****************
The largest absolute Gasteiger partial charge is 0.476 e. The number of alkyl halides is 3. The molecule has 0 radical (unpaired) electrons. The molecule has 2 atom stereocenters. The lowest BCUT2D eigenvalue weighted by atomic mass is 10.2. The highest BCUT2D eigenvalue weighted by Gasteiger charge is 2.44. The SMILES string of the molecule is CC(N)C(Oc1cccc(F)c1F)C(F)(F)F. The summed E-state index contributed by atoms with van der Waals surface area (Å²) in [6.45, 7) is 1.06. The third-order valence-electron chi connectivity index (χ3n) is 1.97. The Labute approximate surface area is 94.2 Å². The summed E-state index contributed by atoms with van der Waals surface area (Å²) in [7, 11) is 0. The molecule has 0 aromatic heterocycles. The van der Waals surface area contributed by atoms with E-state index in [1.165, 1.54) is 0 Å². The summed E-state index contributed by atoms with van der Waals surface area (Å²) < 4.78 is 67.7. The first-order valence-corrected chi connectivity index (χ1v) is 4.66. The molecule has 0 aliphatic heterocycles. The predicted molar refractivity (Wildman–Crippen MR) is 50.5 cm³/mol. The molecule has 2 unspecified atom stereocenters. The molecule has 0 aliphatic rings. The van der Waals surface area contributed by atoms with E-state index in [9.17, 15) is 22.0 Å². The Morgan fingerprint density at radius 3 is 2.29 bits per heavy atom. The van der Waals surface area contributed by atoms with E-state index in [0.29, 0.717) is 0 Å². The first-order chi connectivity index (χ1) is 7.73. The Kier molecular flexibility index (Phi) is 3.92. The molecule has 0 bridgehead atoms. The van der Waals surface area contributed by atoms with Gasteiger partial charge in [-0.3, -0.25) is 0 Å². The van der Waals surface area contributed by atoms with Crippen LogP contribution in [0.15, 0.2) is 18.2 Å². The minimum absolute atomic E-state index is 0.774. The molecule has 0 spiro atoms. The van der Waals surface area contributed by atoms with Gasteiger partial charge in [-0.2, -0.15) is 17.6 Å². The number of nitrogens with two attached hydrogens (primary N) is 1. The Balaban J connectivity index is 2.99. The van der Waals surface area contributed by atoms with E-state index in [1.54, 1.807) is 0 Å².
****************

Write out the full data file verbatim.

The largest absolute Gasteiger partial charge is 0.476 e. The number of alkyl halides is 3. The molecule has 0 radical (unpaired) electrons. The molecule has 2 atom stereocenters. The lowest BCUT2D eigenvalue weighted by atomic mass is 10.2. The highest BCUT2D eigenvalue weighted by Gasteiger charge is 2.44. The SMILES string of the molecule is CC(N)C(Oc1cccc(F)c1F)C(F)(F)F. The summed E-state index contributed by atoms with van der Waals surface area (Å²) in [6.45, 7) is 1.06. The third-order valence-electron chi connectivity index (χ3n) is 1.97. The Labute approximate surface area is 94.2 Å². The summed E-state index contributed by atoms with van der Waals surface area (Å²) in [7, 11) is 0. The molecule has 0 aromatic heterocycles. The van der Waals surface area contributed by atoms with E-state index in [1.165, 1.54) is 0 Å². The summed E-state index contributed by atoms with van der Waals surface area (Å²) < 4.78 is 67.7. The first-order valence-corrected chi connectivity index (χ1v) is 4.66. The molecule has 0 aliphatic heterocycles. The predicted molar refractivity (Wildman–Crippen MR) is 50.5 cm³/mol. The molecule has 2 unspecified atom stereocenters. The molecule has 0 aliphatic rings. The van der Waals surface area contributed by atoms with E-state index in [9.17, 15) is 22.0 Å². The Morgan fingerprint density at radius 3 is 2.29 bits per heavy atom. The van der Waals surface area contributed by atoms with E-state index in [0.29, 0.717) is 0 Å². The first-order chi connectivity index (χ1) is 7.73. The Kier molecular flexibility index (Phi) is 3.92. The molecule has 0 bridgehead atoms. The van der Waals surface area contributed by atoms with Gasteiger partial charge in [-0.3, -0.25) is 0 Å². The van der Waals surface area contributed by atoms with Crippen LogP contribution in [0.15, 0.2) is 18.2 Å². The minimum absolute atomic E-state index is 0.774. The molecule has 0 spiro atoms. The van der Waals surface area contributed by atoms with Gasteiger partial charge in [-0.2, -0.15) is 17.6 Å². The number of nitrogens with two attached hydrogens (primary N) is 1. The Balaban J connectivity index is 2.99. The van der Waals surface area contributed by atoms with E-state index in [1.54, 1.807) is 0 Å².